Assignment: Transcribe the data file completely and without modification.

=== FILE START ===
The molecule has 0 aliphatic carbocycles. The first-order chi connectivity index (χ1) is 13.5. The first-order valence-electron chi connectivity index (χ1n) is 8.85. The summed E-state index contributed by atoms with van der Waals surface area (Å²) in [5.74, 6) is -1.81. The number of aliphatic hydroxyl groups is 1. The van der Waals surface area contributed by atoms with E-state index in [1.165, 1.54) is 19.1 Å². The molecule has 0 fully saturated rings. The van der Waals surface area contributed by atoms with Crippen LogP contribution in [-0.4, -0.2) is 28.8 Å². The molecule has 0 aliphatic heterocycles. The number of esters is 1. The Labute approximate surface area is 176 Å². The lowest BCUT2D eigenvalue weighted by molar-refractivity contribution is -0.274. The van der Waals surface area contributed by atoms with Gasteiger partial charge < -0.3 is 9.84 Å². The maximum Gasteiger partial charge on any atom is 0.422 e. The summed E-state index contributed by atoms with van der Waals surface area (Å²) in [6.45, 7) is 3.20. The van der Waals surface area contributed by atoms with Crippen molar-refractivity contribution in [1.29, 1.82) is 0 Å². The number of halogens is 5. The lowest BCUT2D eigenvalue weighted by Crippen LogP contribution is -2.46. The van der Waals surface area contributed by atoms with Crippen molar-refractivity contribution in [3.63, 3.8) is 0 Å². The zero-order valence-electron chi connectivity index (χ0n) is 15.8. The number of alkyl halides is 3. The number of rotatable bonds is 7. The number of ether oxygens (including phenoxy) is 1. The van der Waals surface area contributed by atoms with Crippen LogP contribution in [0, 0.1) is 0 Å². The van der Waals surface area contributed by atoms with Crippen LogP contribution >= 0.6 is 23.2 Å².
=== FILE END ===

The molecule has 0 aliphatic carbocycles. The first-order chi connectivity index (χ1) is 13.5. The first-order valence-electron chi connectivity index (χ1n) is 8.85. The summed E-state index contributed by atoms with van der Waals surface area (Å²) in [5.74, 6) is -1.81. The number of aliphatic hydroxyl groups is 1. The van der Waals surface area contributed by atoms with E-state index in [1.165, 1.54) is 19.1 Å². The molecule has 0 fully saturated rings. The van der Waals surface area contributed by atoms with Crippen LogP contribution in [-0.4, -0.2) is 28.8 Å². The molecule has 0 aliphatic heterocycles. The number of esters is 1. The Labute approximate surface area is 176 Å². The lowest BCUT2D eigenvalue weighted by molar-refractivity contribution is -0.274. The van der Waals surface area contributed by atoms with Gasteiger partial charge < -0.3 is 9.84 Å². The maximum Gasteiger partial charge on any atom is 0.422 e. The summed E-state index contributed by atoms with van der Waals surface area (Å²) in [6.45, 7) is 3.20. The van der Waals surface area contributed by atoms with Crippen molar-refractivity contribution in [1.29, 1.82) is 0 Å². The number of halogens is 5. The lowest BCUT2D eigenvalue weighted by Crippen LogP contribution is -2.46. The van der Waals surface area contributed by atoms with Crippen molar-refractivity contribution in [3.63, 3.8) is 0 Å². The zero-order valence-electron chi connectivity index (χ0n) is 15.8. The number of alkyl halides is 3. The number of rotatable bonds is 7. The number of ether oxygens (including phenoxy) is 1. The van der Waals surface area contributed by atoms with Crippen LogP contribution in [0, 0.1) is 0 Å². The van der Waals surface area contributed by atoms with Crippen LogP contribution >= 0.6 is 23.2 Å².